Saturday, 15 June 2013

Norman Tebbit: More Tea, Vicar?

"It seems to me that ever since the day that Roy Jenkins said the permissive society is the civilized society, society has got less civilized. Most of what has happened in becoming a more permissive society has featured alongside a society which has become much less agreeable." Probably not if you are black, or in a mixed-race relationship, I suggest – and it certainly wasn't safer back then if you were gay. "Well, particularly if they flaunted themselves as such," Tebbit mutters coldly. But heterosexuals can flaunt their sexuality without being beaten up – and what is marriage, if not a public flaunting of one's sexual identity? And so, inevitably, we come to gay marriage.

He contends that because a same-sex marriage can't biologically produce children, it would be illogical for it to exclude incestuous couples. "I think that you have to say, 'Look, we're going to deal with this on the basis of looking at where the law is discriminatory, and we're going to eliminate discrimination.' Be very careful of that argument, is all I'm saying. If you start basing your argument on non-discrimination, you land in some funny places.
"How about polygamy? Should we legislate to legalise it? What's the argument against it? I'm a polygamist, you see, and I'm discriminated against because I'm not allowed to marry several women. Don't I have a case to say that's discriminatory?" But what is the parallel with homosexuality? "Well, the argument is that we are discriminating against homosexuals by excluding them from marriage. We are discriminating, therefore against a polygamist."

Tebbit can't see why gay people are being discriminated against anyway. "I simply take the view that there is at the moment no difference between my rights and a homosexual man's. It's just that he wants to do something which I don't want to do." But he wants to be married to the person he loves, and cannot, whereas Tebbit can. "OK, he doesn't want to marry a woman, that's fine. I don't want to marry a man, and I can't. It is precisely the same position. I mean, some people want to drive at 120mph on the motorway, but we don't let them." Yes, because it's dangerous. "Well, perhaps deconstructing marriage would be a dangerous and harmful thing to society." Why would allowing more people to marry weaken the institution of marriage? "I just think, why don't they go and do something else?"
He opposed civil partnerships. "I confess I was probably wrong about that." But he can't accept calling a gay relationship a marriage, and quotes from the same-sex marriage bill's guidance notes, which state that a man married to a man could be called a wife.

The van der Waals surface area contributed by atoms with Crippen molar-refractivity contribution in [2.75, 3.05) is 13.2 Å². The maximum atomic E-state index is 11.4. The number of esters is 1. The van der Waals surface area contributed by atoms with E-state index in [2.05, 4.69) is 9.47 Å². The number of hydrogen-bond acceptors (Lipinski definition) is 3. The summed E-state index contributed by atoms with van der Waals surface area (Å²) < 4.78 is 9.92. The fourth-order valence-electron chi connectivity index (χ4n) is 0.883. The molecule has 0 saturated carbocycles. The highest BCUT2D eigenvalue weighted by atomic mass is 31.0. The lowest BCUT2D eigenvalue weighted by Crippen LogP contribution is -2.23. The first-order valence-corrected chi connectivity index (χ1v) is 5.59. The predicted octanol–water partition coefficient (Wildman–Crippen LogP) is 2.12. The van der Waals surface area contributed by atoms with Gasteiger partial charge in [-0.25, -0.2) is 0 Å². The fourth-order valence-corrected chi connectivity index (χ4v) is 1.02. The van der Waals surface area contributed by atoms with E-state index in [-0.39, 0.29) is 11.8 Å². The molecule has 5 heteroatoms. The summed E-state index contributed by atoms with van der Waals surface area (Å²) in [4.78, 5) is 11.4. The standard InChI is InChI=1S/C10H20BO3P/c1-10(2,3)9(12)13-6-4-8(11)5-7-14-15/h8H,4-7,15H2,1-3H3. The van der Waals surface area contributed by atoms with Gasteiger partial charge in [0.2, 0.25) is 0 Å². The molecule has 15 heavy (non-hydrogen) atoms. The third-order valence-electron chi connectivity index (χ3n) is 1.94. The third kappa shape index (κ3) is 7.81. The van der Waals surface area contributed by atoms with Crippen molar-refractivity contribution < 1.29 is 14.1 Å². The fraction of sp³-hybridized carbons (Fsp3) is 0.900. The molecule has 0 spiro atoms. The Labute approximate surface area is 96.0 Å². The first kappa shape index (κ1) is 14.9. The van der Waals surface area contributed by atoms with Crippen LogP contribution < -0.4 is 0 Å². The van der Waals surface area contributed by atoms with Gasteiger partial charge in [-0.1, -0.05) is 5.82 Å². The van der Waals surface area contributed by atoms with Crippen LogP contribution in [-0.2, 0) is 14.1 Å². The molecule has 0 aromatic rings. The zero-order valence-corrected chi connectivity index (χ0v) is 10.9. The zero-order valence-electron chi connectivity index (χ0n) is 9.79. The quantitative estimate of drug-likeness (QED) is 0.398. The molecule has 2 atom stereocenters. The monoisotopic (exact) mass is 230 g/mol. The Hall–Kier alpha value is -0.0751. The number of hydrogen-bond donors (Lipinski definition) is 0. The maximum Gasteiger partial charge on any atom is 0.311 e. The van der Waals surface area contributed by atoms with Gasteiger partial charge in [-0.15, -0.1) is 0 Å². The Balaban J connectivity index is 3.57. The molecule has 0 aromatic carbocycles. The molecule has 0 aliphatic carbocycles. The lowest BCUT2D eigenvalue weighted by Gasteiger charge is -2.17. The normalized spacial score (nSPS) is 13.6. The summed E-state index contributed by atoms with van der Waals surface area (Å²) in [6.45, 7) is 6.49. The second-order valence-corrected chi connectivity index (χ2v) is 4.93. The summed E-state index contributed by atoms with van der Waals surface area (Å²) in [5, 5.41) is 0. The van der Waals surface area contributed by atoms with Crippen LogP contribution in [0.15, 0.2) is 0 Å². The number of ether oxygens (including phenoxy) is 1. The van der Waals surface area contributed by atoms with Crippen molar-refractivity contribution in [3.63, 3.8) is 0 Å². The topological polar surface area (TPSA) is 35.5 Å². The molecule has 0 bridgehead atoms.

"I'm a wordsmith by profession. I love words. I pick up words from a big pile and put them into a pattern that is pleasing. But when I pick up the word 'wife' and find it can include a man married to a man, I say, 'Hey! Who's doing this to our language?'" But language is evolving all the time. "Yes, but come, come! This is a bit extreme!"
"But do you remember," his wife intervenes, "the two men who were obviously – I mean they were terribly nice … " "Oh, you mean from whom we bought the house in Islington?"
"Yes. I mean, he was definitely, you just knew, the wife." Well, there we are, I say – they felt that the word accurately described the man's family position. Tebbit looks unimpressed. "Do you think it's time for a cup of tea?" asks Margaret.

I ask if he would consider himself a homophobe. "Well, it's interesting that it's allowed for one group of people to insult and shout names at another group without any restriction, but if I were to shout names at that group they would immediately say I was committing a hate crime. No, I'm not a homophobe."
Most people today would say that if you don't want gay people to "flaunt" their sexuality, or express their love in public, you are probably homophobic. "Well, it doesn't mean you hate them. It doesn't mean you're in fear of them. It means you'd rather they didn't do that." But why? He pauses. "Because that's not the way human beings are constructed."

I ask if he is familiar with psychological studies that have tested heterosexual men's response to gay pornography. As I explain to him that electrodes attached to the penis measure sexual arousal, the temperature in the room plummets. The funny thing is, I go on, heterosexual men with relaxed attitudes to homosexuals are unmoved by gay porn – whereas those hostile to homosexuals exhibit sexual arousal. Why does he think that might be? By now Tebbit is looking ill, and his wife has turned white.
"I think there's something weird about people who want to go and have electrodes attached to their penises and watch pornography," he says brusquely, getting to his feet. "I don't think they're a representative group. Margaret, would you like your tea?"

Norman Tebbit, profiled in The Guardian.
Bit of a classic.

Keep on digging, dude!

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